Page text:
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Victims to confront bomber at sentencing

BIRMINGHAM, Ala. -- Emily Lyons, critically injured in a 1998 blast outside a Birmingham abortion clinic, has a message for confessed bomber Eric Rudolph: His crimes only made her stronger.

''You did not shut the clinic down. You did not shut me down," said Lyons, who planned to testify today at Rudolph's sentencing to the first of four life terms for deadly bombings in Birmingham and Atlanta.

Rudolph, who remained defiant when he admitted setting the bombs and has only discussed his reasons for the blasts in written statements, will have a chance to speak at today's sentencing. Defense lawyers did not return calls seeking comment on whether Rudolph planned to speak. He also faces sentencing later in Atlanta.

Rudolph, 38, pleaded guilty in April to setting off a remote-controlled bomb that maimed Lyons, a nurse, and killed police officer Robert ''Sande" Sanderson outside the New Woman All Women clinic on the morning of Jan. 29, 1998.

Sanderson's wife and son also could make statements at the hearing today.

Under a plea agreement that let Rudolph avoid a possible death penalty, Rudolph confessed to the Alabama bombing and to the bombing at the 1996 Atlanta Olympics that killed one woman and injured more than 100. He also admitted setting off bombs at an abortion clinic and gay bar in Atlanta in 1997. He was captured in May 2003.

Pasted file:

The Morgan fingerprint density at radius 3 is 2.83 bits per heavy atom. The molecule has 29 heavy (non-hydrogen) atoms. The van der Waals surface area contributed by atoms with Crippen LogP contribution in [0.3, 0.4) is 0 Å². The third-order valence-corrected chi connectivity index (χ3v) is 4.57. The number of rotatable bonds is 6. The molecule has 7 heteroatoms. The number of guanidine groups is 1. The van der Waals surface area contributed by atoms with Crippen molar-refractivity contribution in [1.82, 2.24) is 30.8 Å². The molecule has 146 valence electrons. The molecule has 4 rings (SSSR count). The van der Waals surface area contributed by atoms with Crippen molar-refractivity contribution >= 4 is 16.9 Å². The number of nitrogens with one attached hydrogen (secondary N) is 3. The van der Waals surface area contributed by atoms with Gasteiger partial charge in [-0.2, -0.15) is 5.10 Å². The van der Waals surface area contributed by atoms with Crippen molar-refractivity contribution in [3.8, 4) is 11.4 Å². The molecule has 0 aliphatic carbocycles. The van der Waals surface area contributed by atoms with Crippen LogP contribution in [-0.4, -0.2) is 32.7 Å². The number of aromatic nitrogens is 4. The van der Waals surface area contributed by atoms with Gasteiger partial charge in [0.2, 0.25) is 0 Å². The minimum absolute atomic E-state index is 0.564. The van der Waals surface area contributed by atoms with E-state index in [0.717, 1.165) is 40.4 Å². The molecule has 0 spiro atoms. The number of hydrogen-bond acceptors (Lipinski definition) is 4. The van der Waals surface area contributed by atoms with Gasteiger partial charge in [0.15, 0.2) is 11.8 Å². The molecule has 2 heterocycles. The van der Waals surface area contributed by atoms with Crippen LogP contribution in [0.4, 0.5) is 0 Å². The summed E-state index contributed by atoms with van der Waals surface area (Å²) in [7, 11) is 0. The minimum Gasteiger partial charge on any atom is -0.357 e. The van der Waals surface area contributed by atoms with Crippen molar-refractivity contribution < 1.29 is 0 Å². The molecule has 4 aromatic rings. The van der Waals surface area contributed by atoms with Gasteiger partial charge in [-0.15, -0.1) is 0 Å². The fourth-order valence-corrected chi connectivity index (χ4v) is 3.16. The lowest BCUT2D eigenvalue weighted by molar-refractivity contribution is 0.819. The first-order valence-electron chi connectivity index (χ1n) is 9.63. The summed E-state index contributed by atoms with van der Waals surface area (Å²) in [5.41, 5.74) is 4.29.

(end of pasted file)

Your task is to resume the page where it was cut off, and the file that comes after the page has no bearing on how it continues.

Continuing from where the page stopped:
Under the agreement, federal judges in Birmingham and Atlanta will sentence him to four life terms without parole. Rudolph's sentencing in Georgia is set for Aug. 22, and victims of the Atlanta bombings will have a chance to speak then.

In a statement distributed after his guilty pleas, Rudolph portrayed himself as a devout Christian and said the bombings were motivated by his hatred of abortion and a federal government that lets it continue. ''The fact that I have entered an agreement with the government is purely a tactical choice on my part and in no way legitimates the moral authority of the government to judge this matter or to impute guilt," Rudolph said in the statement.

Lyons was wounded by flying nails and other pieces of shrapnel in the bombing. She has undergone 21 operations, lost her left eye, and has scars on her arms and legs. She is no longer able to work.

Face to face with Rudolph in court, Lyons hopes to get some glimmer of feedback from Rudolph, who rarely betrays emotion in public. ''I want to see if it registers with him, or to see if it's just more of that blank look," Lyons said last week.

She also planned to release her book about the bombing today, her 49th birthday. In the self-published ''Life's Been a Blast," Lyons describes how she is moving on now that Rudolph is bound for life behind bars with no chance for parole.

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